The Works of Charles and Mary Lamb — Volume 3 eBook

This eBook from the Gutenberg Project consists of approximately 755 pages of information about The Works of Charles and Mary Lamb — Volume 3.

Then Ulysses gave directions to his son, to go and mingle with the suitors, and in no wise to impart his secret to any, not even to the queen his mother, but to hold himself in readiness, and to have his weapons and his good armour in preparation.  And he charged him, that when he himself should come to the palace, as he meant to follow shortly after, and present himself in his beggar’s likeness to the suitors, that whatever he should see which might grieve his heart, with what foul usage and contumelious language soever the suitors should receive his father, coming in that shape, though they should strike and drag him by the heels along the floors, that he should not stir nor make offer to oppose them, further than by mild words to expostulate with them, until Minerva from heaven should give the sign which should be the prelude to their destruction.  And Telemachus promising to obey his instructions departed; and the shape of Ulysses fell to what it had been before, and he became to all outward appearance a beggar, in base and beggarly attire.


The queen’s suitors.—­The battle of the beggars.—­The armour taken down.—­The meeting with Penelope.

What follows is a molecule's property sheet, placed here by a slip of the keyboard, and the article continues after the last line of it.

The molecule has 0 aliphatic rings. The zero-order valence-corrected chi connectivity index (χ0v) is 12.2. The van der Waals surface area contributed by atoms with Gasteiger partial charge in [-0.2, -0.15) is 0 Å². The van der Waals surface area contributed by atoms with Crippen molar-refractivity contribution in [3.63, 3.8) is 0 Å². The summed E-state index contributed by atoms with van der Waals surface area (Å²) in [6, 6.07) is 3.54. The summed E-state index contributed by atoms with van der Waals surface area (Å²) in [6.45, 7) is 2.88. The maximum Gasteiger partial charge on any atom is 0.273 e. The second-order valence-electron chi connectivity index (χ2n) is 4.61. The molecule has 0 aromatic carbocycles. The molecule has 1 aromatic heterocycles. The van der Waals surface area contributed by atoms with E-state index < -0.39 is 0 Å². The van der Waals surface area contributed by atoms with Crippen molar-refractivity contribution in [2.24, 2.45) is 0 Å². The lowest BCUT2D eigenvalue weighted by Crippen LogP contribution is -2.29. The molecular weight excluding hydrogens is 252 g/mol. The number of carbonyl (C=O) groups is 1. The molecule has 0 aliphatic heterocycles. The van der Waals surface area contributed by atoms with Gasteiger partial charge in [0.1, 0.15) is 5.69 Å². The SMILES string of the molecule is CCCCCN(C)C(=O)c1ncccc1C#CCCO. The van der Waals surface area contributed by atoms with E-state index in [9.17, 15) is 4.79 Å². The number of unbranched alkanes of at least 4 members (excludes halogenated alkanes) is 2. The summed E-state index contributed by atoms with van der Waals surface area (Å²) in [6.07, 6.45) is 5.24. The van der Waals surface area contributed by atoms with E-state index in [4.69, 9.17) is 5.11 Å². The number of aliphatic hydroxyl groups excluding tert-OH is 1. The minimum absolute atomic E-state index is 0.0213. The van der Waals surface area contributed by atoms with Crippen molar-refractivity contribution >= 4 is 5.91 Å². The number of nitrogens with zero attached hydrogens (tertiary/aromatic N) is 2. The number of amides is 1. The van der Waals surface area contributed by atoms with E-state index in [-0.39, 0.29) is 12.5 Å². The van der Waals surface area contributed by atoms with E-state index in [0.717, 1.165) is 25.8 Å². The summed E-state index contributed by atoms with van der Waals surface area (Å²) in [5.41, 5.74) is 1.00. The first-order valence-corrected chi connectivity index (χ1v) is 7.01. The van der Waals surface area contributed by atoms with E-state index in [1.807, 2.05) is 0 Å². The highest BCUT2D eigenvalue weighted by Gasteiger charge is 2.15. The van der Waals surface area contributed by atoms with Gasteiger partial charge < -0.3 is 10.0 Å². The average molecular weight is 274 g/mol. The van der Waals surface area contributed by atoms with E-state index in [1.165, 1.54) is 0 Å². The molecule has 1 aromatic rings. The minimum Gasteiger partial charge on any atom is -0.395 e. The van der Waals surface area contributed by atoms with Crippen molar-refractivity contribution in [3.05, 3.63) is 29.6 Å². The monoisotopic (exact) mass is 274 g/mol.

From the house of Eumaeus the seeming beggar took his way, leaning on his staff, till he reached the palace, entering in at the hall where the suitors sat at meat.  They in the pride of their feasting began to break their jests in mirthful manner, when they saw one looking so poor and so aged approach.  He who expected no better entertainment was nothing moved at their behaviour, but, as became the character which he had assumed, in a suppliant posture crept by turns to every suitor, and held out his hands for some charity, with such a natural and beggar-resembling grace, that he might seem to have practised begging all his life; yet there was a sort of dignity in his most abject stoopings, that whoever had seen him, would have said, If it had pleased heaven that this poor man had been born a king, he would gracefully have filled a throne.  And some pitied him, and some gave him alms, as their present humours inclined them, but the greater part reviled him, and bid him begone, as one that spoiled their feast; for the presence of misery has this power with it, that while it stays, it can dash and overturn the mirth even of those who feel no pity or wish to relieve it; nature bearing this witness of herself in the hearts of the most obdurate.

Now Telemachus sat at meat with the suitors, and knew that it was the king his father, who in that shape begged an alms; and when his father came and presented himself before him in turn, as he had done to the suitors one by one, he gave him of his own meat which he had in his dish, and of his own cup to drink.  And the suitors were past measure offended to see a pitiful beggar, as they esteemed him, to be so choicely regarded by the prince.

Then Antinous, who was a great lord, and of chief note among the suitors, said, “Prince Telemachus does ill to encourage these wandering beggars, who go from place to place, affirming that they have been some considerable persons in their time, filling the ears of such as hearken to them with lies, and pressing with their bold feet into kings’ palaces.  This is some saucy vagabond, some travelling Egyptian.”

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The Works of Charles and Mary Lamb — Volume 3 from Project Gutenberg. Public domain.
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